Forget the bottle rockets, Roman candles or any other illegal fireworks you purchased to celebrate your independence.
Fire chiefs across Kootenai County say they will go after anybody with aerial fireworks that fly higher than 20 feet or farther than 15 feet. Idaho law gives them the authority to issue the misdemeanor citations, they say.
The chiefs stepped forward Thursday to promise action because the Kootenai County prosecutor has advised the sheriff’s department that a new state law doesn’t prohibit any specific firecrackers. Federal statutes make M-80s illegal.
The fire chiefs disagree. And they worry that confusion over the law will bring bottle-rocket wielding revelers to the area.
“I’m getting calls, primarily from Spokane, from people who say, ‘If we buy bottle rockets down on the (Coeur d’Alene Indian) reservation, where can we come and shoot them around Coeur d’Alene?”’ said Wayne Syth, chief of the Hayden Lake Fire District.
“You can’t. So don’t come here with a big truckload of illegal stuff.”
Spokane bans all fireworks. Coeur d’Alene prohibits fireworks on any public property. The easy way to figure out what’s legal is to buy from a neighborhood stand, the chiefs advise. The various fire departments issue permits for the fireworks stands in their districts after checking to make sure they are only selling legal fireworks.
“If we see something we didn’t see last year, we buy it, bring it back and light it off,” to see if it violates the law, Syth said.
Fireworks already have started two fires in the Hayden Lake district this year and sparked a dozen fires last year. Three of last year’s fireworks-related fires were started by people who were drinking and lighting firecrackers, Syth said.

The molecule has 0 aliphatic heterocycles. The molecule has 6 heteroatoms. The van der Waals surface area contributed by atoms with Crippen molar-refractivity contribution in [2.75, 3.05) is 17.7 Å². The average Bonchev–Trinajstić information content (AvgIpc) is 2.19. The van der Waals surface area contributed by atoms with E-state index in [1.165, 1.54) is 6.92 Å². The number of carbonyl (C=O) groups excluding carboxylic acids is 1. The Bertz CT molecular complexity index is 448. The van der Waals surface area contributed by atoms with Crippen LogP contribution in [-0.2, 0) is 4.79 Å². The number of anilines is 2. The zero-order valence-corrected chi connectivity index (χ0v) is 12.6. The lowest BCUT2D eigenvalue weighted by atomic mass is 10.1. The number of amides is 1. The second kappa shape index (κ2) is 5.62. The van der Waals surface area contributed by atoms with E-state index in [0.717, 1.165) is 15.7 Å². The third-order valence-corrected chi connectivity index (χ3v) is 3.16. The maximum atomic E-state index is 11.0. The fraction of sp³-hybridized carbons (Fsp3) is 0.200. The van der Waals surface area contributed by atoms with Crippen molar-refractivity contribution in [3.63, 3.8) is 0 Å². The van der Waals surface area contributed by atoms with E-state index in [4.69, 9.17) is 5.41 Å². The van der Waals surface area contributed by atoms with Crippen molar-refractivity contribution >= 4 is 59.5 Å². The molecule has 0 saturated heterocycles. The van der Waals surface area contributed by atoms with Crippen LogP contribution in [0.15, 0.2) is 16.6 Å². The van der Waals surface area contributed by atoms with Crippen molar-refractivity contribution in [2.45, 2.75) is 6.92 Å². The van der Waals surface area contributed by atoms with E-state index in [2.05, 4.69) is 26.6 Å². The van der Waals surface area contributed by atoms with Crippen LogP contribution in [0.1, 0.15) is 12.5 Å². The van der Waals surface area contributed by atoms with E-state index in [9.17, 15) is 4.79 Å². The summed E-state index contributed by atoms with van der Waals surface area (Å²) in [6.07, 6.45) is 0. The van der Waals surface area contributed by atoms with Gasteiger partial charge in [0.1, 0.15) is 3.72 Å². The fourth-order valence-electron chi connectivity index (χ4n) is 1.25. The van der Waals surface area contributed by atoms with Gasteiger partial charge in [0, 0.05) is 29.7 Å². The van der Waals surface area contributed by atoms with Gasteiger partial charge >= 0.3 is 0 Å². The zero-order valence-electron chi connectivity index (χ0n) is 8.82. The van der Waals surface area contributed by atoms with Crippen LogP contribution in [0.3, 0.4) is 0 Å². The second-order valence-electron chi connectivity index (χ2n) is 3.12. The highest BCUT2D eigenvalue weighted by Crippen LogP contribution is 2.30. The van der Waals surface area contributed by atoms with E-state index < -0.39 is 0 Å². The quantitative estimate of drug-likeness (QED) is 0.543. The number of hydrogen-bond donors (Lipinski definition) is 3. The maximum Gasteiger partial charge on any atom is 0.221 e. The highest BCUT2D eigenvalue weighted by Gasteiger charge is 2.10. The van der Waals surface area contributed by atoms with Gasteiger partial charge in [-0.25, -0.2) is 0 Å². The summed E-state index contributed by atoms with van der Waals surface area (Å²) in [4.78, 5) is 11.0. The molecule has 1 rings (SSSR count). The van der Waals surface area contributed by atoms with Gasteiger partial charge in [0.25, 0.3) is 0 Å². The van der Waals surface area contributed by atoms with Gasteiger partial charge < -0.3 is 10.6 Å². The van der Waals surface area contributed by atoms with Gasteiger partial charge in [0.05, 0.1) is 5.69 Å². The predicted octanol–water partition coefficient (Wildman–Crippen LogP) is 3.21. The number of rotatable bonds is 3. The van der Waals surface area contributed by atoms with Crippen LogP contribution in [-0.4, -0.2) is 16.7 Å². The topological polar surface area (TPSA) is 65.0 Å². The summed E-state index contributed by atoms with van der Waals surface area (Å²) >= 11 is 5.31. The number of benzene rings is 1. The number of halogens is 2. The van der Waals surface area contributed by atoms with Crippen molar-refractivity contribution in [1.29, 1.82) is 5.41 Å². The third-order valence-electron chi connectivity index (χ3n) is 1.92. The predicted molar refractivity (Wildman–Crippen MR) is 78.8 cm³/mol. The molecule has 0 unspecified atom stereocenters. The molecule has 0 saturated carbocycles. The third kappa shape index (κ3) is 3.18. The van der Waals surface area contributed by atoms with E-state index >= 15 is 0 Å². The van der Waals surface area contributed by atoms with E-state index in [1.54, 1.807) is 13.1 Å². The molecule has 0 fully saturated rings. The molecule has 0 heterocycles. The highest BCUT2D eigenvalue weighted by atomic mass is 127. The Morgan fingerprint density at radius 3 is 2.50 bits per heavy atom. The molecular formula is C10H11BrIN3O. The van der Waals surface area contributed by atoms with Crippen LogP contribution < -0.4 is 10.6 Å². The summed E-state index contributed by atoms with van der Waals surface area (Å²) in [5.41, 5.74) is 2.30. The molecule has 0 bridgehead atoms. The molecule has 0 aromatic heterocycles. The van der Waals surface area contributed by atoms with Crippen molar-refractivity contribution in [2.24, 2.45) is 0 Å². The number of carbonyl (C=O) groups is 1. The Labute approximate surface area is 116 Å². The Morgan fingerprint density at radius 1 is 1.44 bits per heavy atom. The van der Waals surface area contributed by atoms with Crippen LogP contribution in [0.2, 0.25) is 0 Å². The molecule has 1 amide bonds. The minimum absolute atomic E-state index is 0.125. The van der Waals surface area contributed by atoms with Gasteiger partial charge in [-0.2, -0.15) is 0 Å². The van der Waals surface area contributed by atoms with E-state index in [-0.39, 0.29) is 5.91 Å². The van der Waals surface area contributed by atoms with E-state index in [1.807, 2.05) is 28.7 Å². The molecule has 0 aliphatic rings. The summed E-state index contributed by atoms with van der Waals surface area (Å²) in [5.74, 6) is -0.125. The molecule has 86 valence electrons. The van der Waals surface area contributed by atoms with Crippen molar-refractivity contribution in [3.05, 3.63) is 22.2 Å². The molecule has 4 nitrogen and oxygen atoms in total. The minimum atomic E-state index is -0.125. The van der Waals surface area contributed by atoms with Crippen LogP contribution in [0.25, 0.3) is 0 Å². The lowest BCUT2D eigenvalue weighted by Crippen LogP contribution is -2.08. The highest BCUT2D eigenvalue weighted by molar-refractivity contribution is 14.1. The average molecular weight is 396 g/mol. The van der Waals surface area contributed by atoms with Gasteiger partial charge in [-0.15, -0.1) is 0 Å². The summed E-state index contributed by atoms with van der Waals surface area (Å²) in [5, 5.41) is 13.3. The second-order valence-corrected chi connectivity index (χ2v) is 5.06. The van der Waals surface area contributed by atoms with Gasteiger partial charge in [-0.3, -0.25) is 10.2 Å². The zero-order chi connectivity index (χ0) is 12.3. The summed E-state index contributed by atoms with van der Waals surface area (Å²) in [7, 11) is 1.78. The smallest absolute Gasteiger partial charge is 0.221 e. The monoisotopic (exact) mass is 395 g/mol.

Coeur d’Alene reported one fireworks fire last year, Rathdrum reported two, and Kootenai County also saw two fireworks-related blazes in 1996. Bayview reported one, in late August, that burned nearly 300 acres of national forest land and injured a firefighter.
This year, the Bayview Fire District Commission has banned any aerial fireworks except those being used for the show on Lake Pend Oreille.
“Our biggest concern is that the people lighting them realize they are liable for them and liable for injury to property, whether the fireworks are illegal or not,” said Ron Sampert, Kootenai County’s chief.
Meanwhile, the prosecutor for the city of Coeur d’Alene will press charges against people with bottle rockets and Roman candles if the county prosecutor won’t, said Richard Kirsh, the city’s interim fire chief. And fireworks of any kind are illegal after midnight Saturday.
Fireworks always are prohibited on national forest and Bureau of Land Management land.
People who want to catch a legal display can take in the show at Bayview or Lake Coeur d’Alene. The Lake City Jaycees are still soliciting donations for their show, which they say is about $12,000 short of covering its costs.
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